Bede's name is remembered in many schools & memorials, one of which, a Saxon design pillar with cross, is placed at Cliff Park near Roker Beach.

Anglo-Saxon Monastic life was brought to an end by the Viking raids starting on the North East in 866 AD. Monasteries & churches were easy & wealthy targets & Monkwearmouth suffered badly. The raids, battles & the resultant political upheavals continued until the Norman Conquest of 1066 AD. which opened up the country to Christianity again. Work then soon started on the great Norman Cathedral at Durham & the Monkwearmouth & Jarrow churches were quickly re-established as monastic cells of the Cathedral.

At right above, a portion of an engraving of Durham Cathedral, by William Miller after Turner (source).

By now the small villages of Monkwearmouth, Bishopwearmouth and Sunderland had become joined together by lanes and ferries but they still had their separate identities. A charter in 1184 granted by Bishop Hugh de Puiset granted market rights to the little fishing village by the harbour which now officially became the town of Weremouth but of course this definition of a 'town' was set by the standards of the times. The lane running to Bishopwearmouth became Wearmouth High Street.

Records of private shipbuilding & coal trading start in the 1300s but it was not until the 1500s that collieries started bulk coal exporting & organised shipyards were built. An Elizabethan Commission listed Sunderland as a fishing town of 30 houses with 7 cobles & 30 fishermen but one must assume that other trades were just not counted. Certainly, by the 1700s, Sunderland had changed beyond recognition.

Fed up with having to walk five miles to the church at Bishopwearmouth, the merchants and shipowners complained & the Parish of Sunderland was established in 1719 with a new church, 'Holy Trinity Church', being built near to the quays.

At left, an engraving of St. Michaels Church, Bishopwearmouth. And at right, 'Holy Trinity Church' of 1719. Sources (1) & (2 but the image I show was from a City of Sunderland site I can no longer find.)

A pictorial map drawn in 1785-1790 (Rain's Eye Plan) shows an area half a mile deep south of the river in fine detail.

 

Thanks to Brian Hubbard, we can show you 'Rain's Eye Plan'. At left is the title section of the map by James Rain, published in 1790 perhaps & created over the period of 1785/90. And above is a section from it, showing High Street north to the River Wear. The original map is in the Sunderland Museum. The detail is truly amazing.

From the old Garrison and Barracks on the coast, High Street ran west through Sunderland's tightly packed housing & quays alongside the river. The houses slowly peter out & High Street continues on through several private lands & gardens to Bishopwearmouth which is then a village growing round it's 'green' two miles up river from the coast. When the map was drawn, the total population of Bishopwearmouth, Monkwearmouth & Sunderland combined had reached 5,000.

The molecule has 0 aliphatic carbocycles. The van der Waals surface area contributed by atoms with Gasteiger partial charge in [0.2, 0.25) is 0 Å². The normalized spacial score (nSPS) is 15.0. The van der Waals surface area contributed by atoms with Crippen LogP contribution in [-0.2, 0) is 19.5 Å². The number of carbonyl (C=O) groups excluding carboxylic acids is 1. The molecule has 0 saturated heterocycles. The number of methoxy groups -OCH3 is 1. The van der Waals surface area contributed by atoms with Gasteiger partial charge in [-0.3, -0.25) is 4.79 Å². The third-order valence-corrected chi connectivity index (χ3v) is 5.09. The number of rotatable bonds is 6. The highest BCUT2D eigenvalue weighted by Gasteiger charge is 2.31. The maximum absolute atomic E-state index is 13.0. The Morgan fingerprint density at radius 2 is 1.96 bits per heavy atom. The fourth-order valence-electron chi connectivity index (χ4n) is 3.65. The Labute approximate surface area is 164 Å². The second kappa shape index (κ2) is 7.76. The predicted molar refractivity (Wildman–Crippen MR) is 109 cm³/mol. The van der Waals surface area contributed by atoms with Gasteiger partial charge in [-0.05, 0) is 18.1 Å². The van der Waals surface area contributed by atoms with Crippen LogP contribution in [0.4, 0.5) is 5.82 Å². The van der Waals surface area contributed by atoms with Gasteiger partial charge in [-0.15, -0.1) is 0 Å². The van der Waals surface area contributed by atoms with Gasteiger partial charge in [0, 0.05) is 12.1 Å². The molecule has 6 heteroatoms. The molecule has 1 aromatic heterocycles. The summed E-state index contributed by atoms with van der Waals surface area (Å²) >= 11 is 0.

There are several ferry routes marked, one of which is Pan Ferry, named after the big salt panning basins where a new town centre would appear as the old town grew westwards. The expanding industries of lime quarries, glassworks & particularly coal, were creating a busy maritime trading port calling for river dredging, lighthouses & piers and in 1796 the first Wearmouth Bridge was built. As fortunes were made & lost & nearby farmland sold off, people seeking work on the river & docks flocked to the port which became overcrowded with lodging houses packed with newcomers as well as passing seamen.

At right above is an image of Pan or Bodlewell Ferry. In 1883. The fine, complete image can be seen here.

Many of these tenements were conversions of wealthy houses whose owners were moving away from the packed East End into fine terraces being built up river towards lands owned by a General Lambton & a Mr. Fawcett. Similarly many landowners living in country estates bought a town house to be close to their business & a wealthy new area developed around streets named Fawcett Street and John Street.

By the 1800s, High Street was thriving with business. At the bottom (East end) it was lined with open markets selling fish, meat, clothes & hardware while running parallel and joined by narrow alleyways was Low Street with its quays & taverns. There were more than 100 pubs & 5 breweries in the original 100 acres, all of which was noisy with trading & packed with people of all classes going about their business during the day.


At left a 'William Robson' 'Dublin Stout' beer bottle. And at right an interesting advertisement for 'Vaux's Stout'